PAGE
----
How we perceive the world makes realities, even if it is plural realities. As we become aware of multiple perceptions and possibilities, we choose the life we live in. We choose a world of eternal possibilities, and other realities can always impinge the integrated whole, big picture. Someone can change his or her view, switching to remake reality. Imagination also becomes a choice. And the author has a super imagination connected with genius. When defining the author, Coleridge asks, “What is poetry? is so nearly the same question with, what is a poet? that the answer to the one is involved in the solution of the other” (Leitch 590).

The author has a super imagination, and when connected with literature, the author’s imagination enhances the literature, making it more pleasurable for the reader. Coleridge questions the coherence or unity of the text; therefore, the organic whole becomes the basis of good literature for Coleridge. A reader can analyze a play if it is anachronistic. The play may seem like a mess, but the reader can look for underlying unity. Through incongruity, the text makes itself aware and becomes an organic work of art. The reader has to work to pull the context of the play together through analysis and synthesis, intellectually separating the distinguishable parts but then restoring the parts to unity.

The first purpose of poetry is the beauty and pleasure we get from it and then connect it with the whole and its parts. As the reader reconciles apparent opposites or paradoxes, there becomes an active cooperation between the text and the reader, suggesting that the text is something organic and alive.

Shelley

Shelley, like Coleridge, also emphasizes the nature of art, or the imagination, while looking at the principles of the mind. While Kant focuses on the mind and how poetry is the go-between of goodness and pleasure, and Coleridge discusses how poetry is in the mind of the author in regards to imagination, Shelley believes that the poet is the unacknowledged legislator to the world (of morals and of mankind) (Leitch 613).

Because the poet is inspired, poetry has the power to inspire others and improve the world. The poet can become like a poet-prophet. Shelley is outraged that poets starve in attics unappreciated. For Shelley, “[p]oetry acts in another diviner manner” through the mind’s “a thousand unapprehend combinations of thought. Poetry lifts the veil from the hidden beauty of the world, and makes familiar objects be as if they were not familiar” (596). Language is not just cognitive; language communicates entire ranges of what it means to be human, including emotions and our highest ideas, our morality, and our spirituality.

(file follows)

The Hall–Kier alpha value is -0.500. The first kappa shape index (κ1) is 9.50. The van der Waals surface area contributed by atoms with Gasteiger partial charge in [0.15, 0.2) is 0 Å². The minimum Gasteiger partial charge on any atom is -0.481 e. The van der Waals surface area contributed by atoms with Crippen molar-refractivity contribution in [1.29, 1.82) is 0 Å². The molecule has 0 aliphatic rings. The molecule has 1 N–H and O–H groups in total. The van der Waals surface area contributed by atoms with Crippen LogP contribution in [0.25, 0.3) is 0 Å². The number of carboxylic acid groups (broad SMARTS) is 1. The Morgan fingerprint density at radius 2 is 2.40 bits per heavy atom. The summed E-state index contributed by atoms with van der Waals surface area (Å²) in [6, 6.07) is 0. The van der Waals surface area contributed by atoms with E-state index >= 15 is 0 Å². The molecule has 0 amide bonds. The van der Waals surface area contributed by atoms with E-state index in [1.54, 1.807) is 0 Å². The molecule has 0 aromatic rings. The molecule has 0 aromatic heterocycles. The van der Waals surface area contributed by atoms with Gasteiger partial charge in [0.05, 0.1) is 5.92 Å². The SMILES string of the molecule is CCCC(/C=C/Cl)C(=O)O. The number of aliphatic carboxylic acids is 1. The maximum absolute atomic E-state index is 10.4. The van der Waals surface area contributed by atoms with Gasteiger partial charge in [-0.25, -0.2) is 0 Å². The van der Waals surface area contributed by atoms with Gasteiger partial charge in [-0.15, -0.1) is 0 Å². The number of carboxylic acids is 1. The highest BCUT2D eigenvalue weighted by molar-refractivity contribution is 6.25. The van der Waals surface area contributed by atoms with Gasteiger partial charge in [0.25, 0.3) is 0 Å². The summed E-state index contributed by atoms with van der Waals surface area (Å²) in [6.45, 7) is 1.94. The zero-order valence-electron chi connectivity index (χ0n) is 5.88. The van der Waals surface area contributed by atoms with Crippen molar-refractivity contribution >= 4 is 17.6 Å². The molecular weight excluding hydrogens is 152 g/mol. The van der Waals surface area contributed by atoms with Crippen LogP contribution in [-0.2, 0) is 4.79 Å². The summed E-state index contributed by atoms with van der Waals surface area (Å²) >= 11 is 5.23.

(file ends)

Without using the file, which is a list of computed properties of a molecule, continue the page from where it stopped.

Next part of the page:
Poetry gives delight and is an instrument of moral improvement; thus, poetry becomes more efficacious than moral philosophy. Poetry is the driving force of culture and the history of human experience and thought. Through the creation of poetry, “a poet participates in the divine nature” (600), since “[p]oetry is indeed something divine” (609). Poetry has divine sources with divine effects, but the poets are inspired: it is not just poetry, but it is the poets themselves who are inspired and then translate benefits for all. For Shelley, “[p]oetry is the record of the best and happiest moment of the happiest and best minds” (610) of the poet, since “[a] Poet, as he is the author to others of the highest wisdom, pleasure, virtue, and glory, so he ought personally to be the happiest, the best, the wisest, and the most illustrious of men” (611).

Poets enhance beauty, reconcile contradictions, and recreate the world. By shifting to the poet, Shelley emphasized the ultimate conditions of poetry that exist in the mind and in the imagination, which is more than just the ability to clone images of realities and is more than reason (imagination is cognitive and emotional, moral and religious, and richer, therefore, than mere reason alone). This all comes down to the poet. Kant shifted into the mind, Coleridge shifted into the mind through analyzing imagination, and Shelley shifted into the mind through analyzing morals.